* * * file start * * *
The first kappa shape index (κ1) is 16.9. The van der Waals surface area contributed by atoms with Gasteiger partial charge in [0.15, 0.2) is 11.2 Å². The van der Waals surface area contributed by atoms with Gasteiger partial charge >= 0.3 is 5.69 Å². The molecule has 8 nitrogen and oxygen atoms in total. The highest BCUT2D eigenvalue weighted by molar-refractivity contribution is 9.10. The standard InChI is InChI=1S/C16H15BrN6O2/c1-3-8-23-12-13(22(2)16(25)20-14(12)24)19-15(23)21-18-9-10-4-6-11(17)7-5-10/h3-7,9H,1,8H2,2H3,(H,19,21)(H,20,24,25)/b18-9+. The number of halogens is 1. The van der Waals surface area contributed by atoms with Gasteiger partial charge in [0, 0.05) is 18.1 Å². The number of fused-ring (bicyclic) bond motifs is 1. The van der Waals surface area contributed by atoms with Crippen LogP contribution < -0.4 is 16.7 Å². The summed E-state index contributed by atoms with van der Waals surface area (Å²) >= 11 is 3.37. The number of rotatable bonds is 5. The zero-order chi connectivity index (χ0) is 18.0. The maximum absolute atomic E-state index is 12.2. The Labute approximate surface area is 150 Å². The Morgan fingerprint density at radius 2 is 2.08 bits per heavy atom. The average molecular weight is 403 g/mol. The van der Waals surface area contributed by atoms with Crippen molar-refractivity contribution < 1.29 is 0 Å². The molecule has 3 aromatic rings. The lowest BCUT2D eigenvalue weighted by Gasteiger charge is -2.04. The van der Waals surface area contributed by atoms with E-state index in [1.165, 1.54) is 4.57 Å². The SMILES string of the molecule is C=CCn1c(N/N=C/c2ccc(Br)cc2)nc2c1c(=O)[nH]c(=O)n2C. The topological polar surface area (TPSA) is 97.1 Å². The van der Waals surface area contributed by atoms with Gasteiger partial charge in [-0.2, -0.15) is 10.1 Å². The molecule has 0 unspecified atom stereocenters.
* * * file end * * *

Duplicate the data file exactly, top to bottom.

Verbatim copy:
The first kappa shape index (κ1) is 16.9. The van der Waals surface area contributed by atoms with Gasteiger partial charge in [0.15, 0.2) is 11.2 Å². The van der Waals surface area contributed by atoms with Gasteiger partial charge >= 0.3 is 5.69 Å². The molecule has 8 nitrogen and oxygen atoms in total. The highest BCUT2D eigenvalue weighted by molar-refractivity contribution is 9.10. The standard InChI is InChI=1S/C16H15BrN6O2/c1-3-8-23-12-13(22(2)16(25)20-14(12)24)19-15(23)21-18-9-10-4-6-11(17)7-5-10/h3-7,9H,1,8H2,2H3,(H,19,21)(H,20,24,25)/b18-9+. The number of halogens is 1. The van der Waals surface area contributed by atoms with Gasteiger partial charge in [0, 0.05) is 18.1 Å². The number of fused-ring (bicyclic) bond motifs is 1. The van der Waals surface area contributed by atoms with Crippen LogP contribution < -0.4 is 16.7 Å². The summed E-state index contributed by atoms with van der Waals surface area (Å²) >= 11 is 3.37. The number of rotatable bonds is 5. The zero-order chi connectivity index (χ0) is 18.0. The maximum absolute atomic E-state index is 12.2. The Labute approximate surface area is 150 Å². The Morgan fingerprint density at radius 2 is 2.08 bits per heavy atom. The average molecular weight is 403 g/mol. The van der Waals surface area contributed by atoms with Crippen molar-refractivity contribution < 1.29 is 0 Å². The molecule has 3 aromatic rings. The lowest BCUT2D eigenvalue weighted by Gasteiger charge is -2.04. The van der Waals surface area contributed by atoms with E-state index in [1.165, 1.54) is 4.57 Å². The SMILES string of the molecule is C=CCn1c(N/N=C/c2ccc(Br)cc2)nc2c1c(=O)[nH]c(=O)n2C. The topological polar surface area (TPSA) is 97.1 Å². The van der Waals surface area contributed by atoms with Gasteiger partial charge in [-0.2, -0.15) is 10.1 Å². The molecule has 0 unspecified atom stereocenters.